“…I painted her body white because for me, living in this city we call Addis Ababa, we don’t need to fantasize about going to the Inferno—I have seen and experienced enough things to really make me question humanity. I have realized that in order to get ahead here, many people wear masks in order to protect their future. But while doing this, the reality is that I have seen the various atrocities and the great lengths that many will go to in order to maintain their success. So with that in mind, for me the red hands symbolize the guilt associated with the thirst for upward mobility. The cloth wrapped around Salem’s body is specifically from the southern region of Ethiopia, which has endured several centuries of oppression, slavery, and so forth. For the background color, I chose the off-grey because it reminds me of dirty snow; this reminds me of my childhood growing up in Canada, in the midst of the bitter cold, and also the challenges that I faced being an African immigrant in an all-white community.”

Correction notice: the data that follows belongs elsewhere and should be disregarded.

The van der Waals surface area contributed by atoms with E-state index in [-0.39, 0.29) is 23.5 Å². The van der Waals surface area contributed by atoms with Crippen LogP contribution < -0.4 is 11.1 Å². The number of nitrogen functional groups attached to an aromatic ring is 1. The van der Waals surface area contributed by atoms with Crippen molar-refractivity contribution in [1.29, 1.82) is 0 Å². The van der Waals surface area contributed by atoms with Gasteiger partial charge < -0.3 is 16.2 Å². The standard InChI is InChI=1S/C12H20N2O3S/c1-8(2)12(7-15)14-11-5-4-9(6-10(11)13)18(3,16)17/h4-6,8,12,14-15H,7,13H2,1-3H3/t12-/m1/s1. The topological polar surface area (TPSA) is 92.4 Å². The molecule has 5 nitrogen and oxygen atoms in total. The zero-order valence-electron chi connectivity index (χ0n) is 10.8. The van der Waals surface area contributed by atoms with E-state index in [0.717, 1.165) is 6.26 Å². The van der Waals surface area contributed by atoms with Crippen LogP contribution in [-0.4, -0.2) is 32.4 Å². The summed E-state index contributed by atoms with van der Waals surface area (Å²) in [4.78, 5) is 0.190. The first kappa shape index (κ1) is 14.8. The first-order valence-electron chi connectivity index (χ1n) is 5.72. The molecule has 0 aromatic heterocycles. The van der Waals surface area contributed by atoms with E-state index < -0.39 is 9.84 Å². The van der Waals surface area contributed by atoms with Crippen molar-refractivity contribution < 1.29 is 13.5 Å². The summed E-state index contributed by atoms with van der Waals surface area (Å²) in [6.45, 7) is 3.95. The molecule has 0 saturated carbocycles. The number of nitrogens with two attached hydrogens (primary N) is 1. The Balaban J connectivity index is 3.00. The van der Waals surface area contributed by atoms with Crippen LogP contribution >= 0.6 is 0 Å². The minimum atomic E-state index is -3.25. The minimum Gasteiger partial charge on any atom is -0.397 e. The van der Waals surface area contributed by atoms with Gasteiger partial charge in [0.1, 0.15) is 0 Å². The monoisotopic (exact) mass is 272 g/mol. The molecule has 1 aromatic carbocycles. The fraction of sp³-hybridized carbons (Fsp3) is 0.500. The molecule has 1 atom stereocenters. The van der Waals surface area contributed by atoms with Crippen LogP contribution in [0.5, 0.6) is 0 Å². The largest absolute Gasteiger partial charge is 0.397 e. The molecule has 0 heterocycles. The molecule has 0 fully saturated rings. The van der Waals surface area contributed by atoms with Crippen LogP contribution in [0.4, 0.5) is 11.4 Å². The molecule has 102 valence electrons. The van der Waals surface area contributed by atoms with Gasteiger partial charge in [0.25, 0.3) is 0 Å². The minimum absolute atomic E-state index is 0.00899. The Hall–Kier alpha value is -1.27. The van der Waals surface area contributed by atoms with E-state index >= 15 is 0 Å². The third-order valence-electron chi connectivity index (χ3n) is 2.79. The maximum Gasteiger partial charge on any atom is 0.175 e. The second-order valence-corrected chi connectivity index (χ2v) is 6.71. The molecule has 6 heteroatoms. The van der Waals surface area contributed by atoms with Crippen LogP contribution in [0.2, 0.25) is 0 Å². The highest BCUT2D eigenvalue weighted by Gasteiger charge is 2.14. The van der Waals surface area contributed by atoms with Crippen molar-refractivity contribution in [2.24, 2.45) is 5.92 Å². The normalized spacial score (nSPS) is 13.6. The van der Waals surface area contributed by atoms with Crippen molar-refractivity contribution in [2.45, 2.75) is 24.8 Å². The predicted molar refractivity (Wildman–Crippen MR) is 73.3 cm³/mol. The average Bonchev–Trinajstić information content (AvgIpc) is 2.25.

Retrieved from The Divine Comedy: Heaven, Purgatory, and Hell Revisited by Contemporary African Artists by Simon Njami.
For more information on The 99 Series, visit Muluneh’s website here.